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SANS NewsBites is a semiweekly high-level executive summary of the most important news articles that have been published on computer security during the last week. Each news item is very briefly summarized and includes a reference on the web for detailed information, if possible.

Spend five minutes per week to keep up with the high-level perspective of all the latest security news. New issues are delivered free every Tuesday and Friday.

Volume XIV - Issue #66

August 17, 2012

Save $300 on the workshop on stopping APT attacks (based on the
Australian technique briefed at the White House) that will be at the
National Cybersecurity Innovation Conference in Baltimore. Register
before Sept 5. Also featured is an extraordinary new NSA brief on
Non-Persistent Desktop Browsing that effectively addresses the rapidly
increasing security threat stemming from malicious software (malware)
used by nation states and in cyber crime; extremely low cost and
effective implementation of continuous monitoring and mitigation (NASA),
plus briefings on the most important and effective technologies for
implementing the 20 critical controls and more. Big exhibit of
substantially all the security tools that matter for continuous
monitoring and automation of the 20 critical controls, and the system
integrators who have a clue about implementing the controls and
continuous monitoring. Register at www.sans.org/ncic-2012


Malware Targets Energy Sector in Middle East and Wipes Data
Syrian Dissidents are Target of Malware Attack
Appeals Court Says No Probable Cause Warrant Needed in Cell Phone Tracking Case


Saudi Aramco Isolates Network in Wake of Virus Infection
ACLU Sues DOJ for FBI Memos on GPS Tracking Guidelines
County Jail Nurses Unhappy With Electronic Health Record System
NASA IG Report Recommends Strengthening Stance Against Cyberespionage
NIST to Release Draft of New Government Encryption Standard Guidelines
AT&T Experiencing DDoS Attack on DNS Servers
Experts Seek Help Decrypting Gauss Payload
Costly Knight Computer "Glitch" Caused By Old Software
Microsoft and Adobe Release Security Updates

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Malware Targets Energy Sector in Middle East and Wipes Data (August 16, 2012)

Researchers have discovered more malware that targets computers in a specific sector of the energy industry in the Middle East. Dubbed Shamoon and Disttrack by different companies, the malware permanently wipes data from infected computers' hard drives. Researchers from Kaspersky Lab say that despite the presence of the string "wiper" in a Windows file directory used to compile the malware, it does not appear to be related to malware called Wiper that reportedly infected computers at Iran's oil ministry earlier this year.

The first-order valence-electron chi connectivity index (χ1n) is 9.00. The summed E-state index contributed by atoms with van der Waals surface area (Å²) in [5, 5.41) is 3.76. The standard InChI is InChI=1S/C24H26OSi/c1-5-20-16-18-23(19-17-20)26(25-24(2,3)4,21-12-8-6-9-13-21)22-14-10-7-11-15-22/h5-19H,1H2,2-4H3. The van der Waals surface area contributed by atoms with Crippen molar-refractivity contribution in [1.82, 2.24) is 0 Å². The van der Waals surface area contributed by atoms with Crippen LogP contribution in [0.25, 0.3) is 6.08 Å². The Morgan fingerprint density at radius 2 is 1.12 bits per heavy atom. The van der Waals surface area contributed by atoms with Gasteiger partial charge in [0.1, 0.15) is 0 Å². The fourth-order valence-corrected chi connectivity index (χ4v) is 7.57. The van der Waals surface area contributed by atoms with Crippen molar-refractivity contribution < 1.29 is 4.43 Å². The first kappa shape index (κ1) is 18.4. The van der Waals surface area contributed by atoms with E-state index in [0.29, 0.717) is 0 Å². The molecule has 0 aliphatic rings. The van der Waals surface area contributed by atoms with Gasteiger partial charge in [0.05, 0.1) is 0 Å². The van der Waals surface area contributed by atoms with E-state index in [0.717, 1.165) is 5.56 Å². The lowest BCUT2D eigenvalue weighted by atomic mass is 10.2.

[Editor's Note (Ullrich): The sad part is that this malware would be pretty easy to detect by web proxies. It uses artificial fixed user agents that should stand out like a sore thumb if people would bother to look at their logs. ]

Syrian Dissidents are Target of Malware Attack (August 15, 2012)

The Electronic Frontier Foundation (EFF) says that Syrian journalists, activists, and people involved with government opposition groups are being targeted with malware. The people are lured into downloading the malware because it is disguised as a security package. Once it is downloaded onto a computer, it can monitor people through webcams, disable anti-virus programs, steal passwords and delete data.

[Editor's Note (Murray): Most computer users cannot manage their systems in such a way as to make them resistant to nation states. While modern networks have proved to be very effective in organizing insurrections, they will inevitably compromise some of the users. ]

Appeals Court Says No Probable Cause Warrant Needed in Cell Phone Tracking Case (August 14 & 15, 2012)

The US Circuit Court of Appeals for the Sixth Circuit has ruled that law enforcement officials do not need to obtain a probable-cause warrant to track suspects through their cell phones' GPS location information. The defendant's legal team was seeking to have their client's convictions overturned, arguing that the use of GPS location data to track his whereabouts violated his Fourth Amendment rights. One of the judges wrote in the opinion that the defendant "did not have a reasonable expectation of privacy in the data given off by his" disposable cellphone.


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Saudi Aramco Isolates Network in Wake of Virus Infection (August 16, 2012)

The Saudi Arabian Oil Company, known as Saudi Aramco, has isolated its computer network from outside access following the discovery of a virus infection on "some of the sectors of its network." The state-owned oil company said the issue is having no effect on oil production. The virus is believed to have made its way onto the network through personal computers.


[Editor's Note (Ullrich): The "air gap" may keep some of the noise down, but in the end, could end up making the network more vulnerable as patching will be more difficult and the risk of infection still exists via unauthorized connections and vectors like usb drives. An "isolated" network is usually just a bad excuse for not bothering to secure it. ]

ACLU Sues DOJ for FBI Memos on GPS Tracking Guidelines (August 15 & 16, 2012)

The American Civil Liberties Union (ACLU) is suing the US Justice Department (DOJ); the documents filed in US District Court in New York seek the release memos regarding the FBI's use of GPS technology. The information is being sought in the wake of a Supreme Court decision that said placing a GPS tracking device on a suspect's vehicle is equivalent to a search under the Fourth Amendment. The memos being sought are the FBI's guidelines to agents regarding the use of the GPS devices to track suspects.

[Editor's Comment (Northcutt): The article has almost no information thought this is a fascinating and relevant problem. If anyone sees reporting on this topic supported by references, I would love to receive the URLs (Stephen@sans.edu).]

County Jail Nurses Unhappy With Electronic Health Record System (August 15, 2012)

Nurses at the Contra Costa County (California) jail are not happy with their new electronic health records (EHR) system. One nurse alleges that the system recommended a dose of medication for a heart patient that could have been fatal if the error had not been caught. The EHR system integrates the jail's medical records with county health records. During its first month, the system received 142 complaints from nurses. The nurse who caught the inaccurate drug recommendation said that those responsible for training staff on the HER system had told county officials that there were problems with the system.